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Action, Please!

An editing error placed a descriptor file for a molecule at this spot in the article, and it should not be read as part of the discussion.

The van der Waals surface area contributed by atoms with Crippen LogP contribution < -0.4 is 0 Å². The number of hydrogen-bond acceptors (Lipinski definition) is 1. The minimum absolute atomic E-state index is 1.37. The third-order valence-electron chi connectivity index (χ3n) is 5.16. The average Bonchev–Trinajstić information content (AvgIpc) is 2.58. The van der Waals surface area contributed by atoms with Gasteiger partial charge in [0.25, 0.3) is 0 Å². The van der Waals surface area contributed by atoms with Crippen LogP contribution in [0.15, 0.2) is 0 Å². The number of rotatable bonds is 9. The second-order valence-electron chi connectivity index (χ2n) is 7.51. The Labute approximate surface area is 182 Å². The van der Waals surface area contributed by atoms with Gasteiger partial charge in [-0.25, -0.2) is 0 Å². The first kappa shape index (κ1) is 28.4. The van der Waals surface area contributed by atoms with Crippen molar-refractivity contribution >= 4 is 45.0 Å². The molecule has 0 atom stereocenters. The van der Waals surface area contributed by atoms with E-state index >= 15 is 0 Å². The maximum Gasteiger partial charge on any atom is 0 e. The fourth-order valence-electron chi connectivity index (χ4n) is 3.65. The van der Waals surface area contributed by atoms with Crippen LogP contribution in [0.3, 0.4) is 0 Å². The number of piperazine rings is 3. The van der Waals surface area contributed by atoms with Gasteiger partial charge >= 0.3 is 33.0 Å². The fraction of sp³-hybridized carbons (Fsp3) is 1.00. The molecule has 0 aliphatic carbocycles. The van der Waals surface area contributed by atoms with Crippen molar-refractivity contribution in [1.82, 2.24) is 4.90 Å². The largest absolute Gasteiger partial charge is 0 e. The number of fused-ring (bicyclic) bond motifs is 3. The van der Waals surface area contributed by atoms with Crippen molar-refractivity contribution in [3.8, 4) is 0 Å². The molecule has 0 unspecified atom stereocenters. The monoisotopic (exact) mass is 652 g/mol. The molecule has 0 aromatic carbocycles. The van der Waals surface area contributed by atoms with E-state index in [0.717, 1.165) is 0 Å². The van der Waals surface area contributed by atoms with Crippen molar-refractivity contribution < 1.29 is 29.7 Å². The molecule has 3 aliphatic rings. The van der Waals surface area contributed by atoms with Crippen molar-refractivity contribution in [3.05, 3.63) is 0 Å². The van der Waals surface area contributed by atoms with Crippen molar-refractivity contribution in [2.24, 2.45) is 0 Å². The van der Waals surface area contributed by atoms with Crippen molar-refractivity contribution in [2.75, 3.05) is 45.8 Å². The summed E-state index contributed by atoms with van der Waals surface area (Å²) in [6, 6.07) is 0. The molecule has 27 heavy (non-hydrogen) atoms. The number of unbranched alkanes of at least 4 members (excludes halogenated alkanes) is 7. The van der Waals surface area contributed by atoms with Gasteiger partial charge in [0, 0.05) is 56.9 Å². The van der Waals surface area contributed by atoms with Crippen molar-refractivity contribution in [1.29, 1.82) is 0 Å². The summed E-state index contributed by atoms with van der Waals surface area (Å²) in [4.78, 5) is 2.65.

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QUESTIOrfí I have become aware of a new program for children in all the elementary schools of the Ann Arbor School District, who are considered to have short-comings in personality or behavipr. Apparently, these children are frequently taken out of their regular classrooms and are wbrked on by some sort of specialist. Could you please answer several questions about this program? 1) Are parents always consulted before a child is singled out for such treatment? 2) How many of these specialists are used to conduct this program? What is their title? 3) How many of these specialists are psychiatrists? 4) How many of these specialists have teaching certificates? 5) What is the total cost of this program for the present school year? (Name withheld by request) ANSWER: The writer may be referring to either of two supportive services in the Ann Arbor Public School, according to Dr. Hazel Turner, director of Pupil Personnel Services: "For a number of years, school social workers (formerly referred to as Visiting Teachers), have served the district, kindergarten through 12th grades. Ann Arbor currently has 16 school social workers, three of these serving full-time in the two senior high schools. The rest serve the 24 elementary and 4 junior highs in varying amounts of time depending on several factors1 ( "needs" of the school, size, etc). School social workers are trained to be responsive to the mental health of students. They may work with individual children, with groups of children, with families, or with the total school environment. All this is done to promote the mental health of allí children so that they may make the most effectivel use of the learning environment. Prior to the actionl of the 1966 State Legislature, school social workers I were required to have a teaching certifícate. Another program in the schools is the Helping Teacher program. Helping Teachers must possess a teaching certifícate, and most are certified also in the area of special education for emotionally handicapped. There is a Helping Teacher in 14 of our 24 elementary schools. The Helping Teacher serves three main functions: (1) assistanee to children in crisis situations; (2) remediation of learning difficulties; (3) consultant to classroom teachers regarding modification of the learning environment when this seems appropriate. As is often the case, the Helping Teacher engages in a number of actiyitiës, all designed to help the child have a better school experience. The Helping Teacher program in Ann Arbor is ápproximately 10 years old. Parents are usually consulted when a child is referred for school social work service. Since the Helping Teacher program is considered an extensión of the classroom where the child may receive more individual help, the parents may or may not be consulted. If a parent rejects this service, of course, it will be withdrawn. We have no psychiatrists on our staff. We do have a psychiatrie consultant whose services are available to advise staff on programs that may most effectiyely meet the needs of a particular child not now being met by any current programs. The total salarles of the school social work program for this year is $199,500.00. Of this total, ápproximately $113,500.00 is reimbursable fröm state and county sources. The total salaries of the Helping Teachers program is $155,260.00. Of this total, ápproximately $123,470.00 is reimbursable from state and county sources. Teaching supplies, staff travel, etc. will be available after June 30, 1970 when final cost reports are summarized for submission to state and county offices


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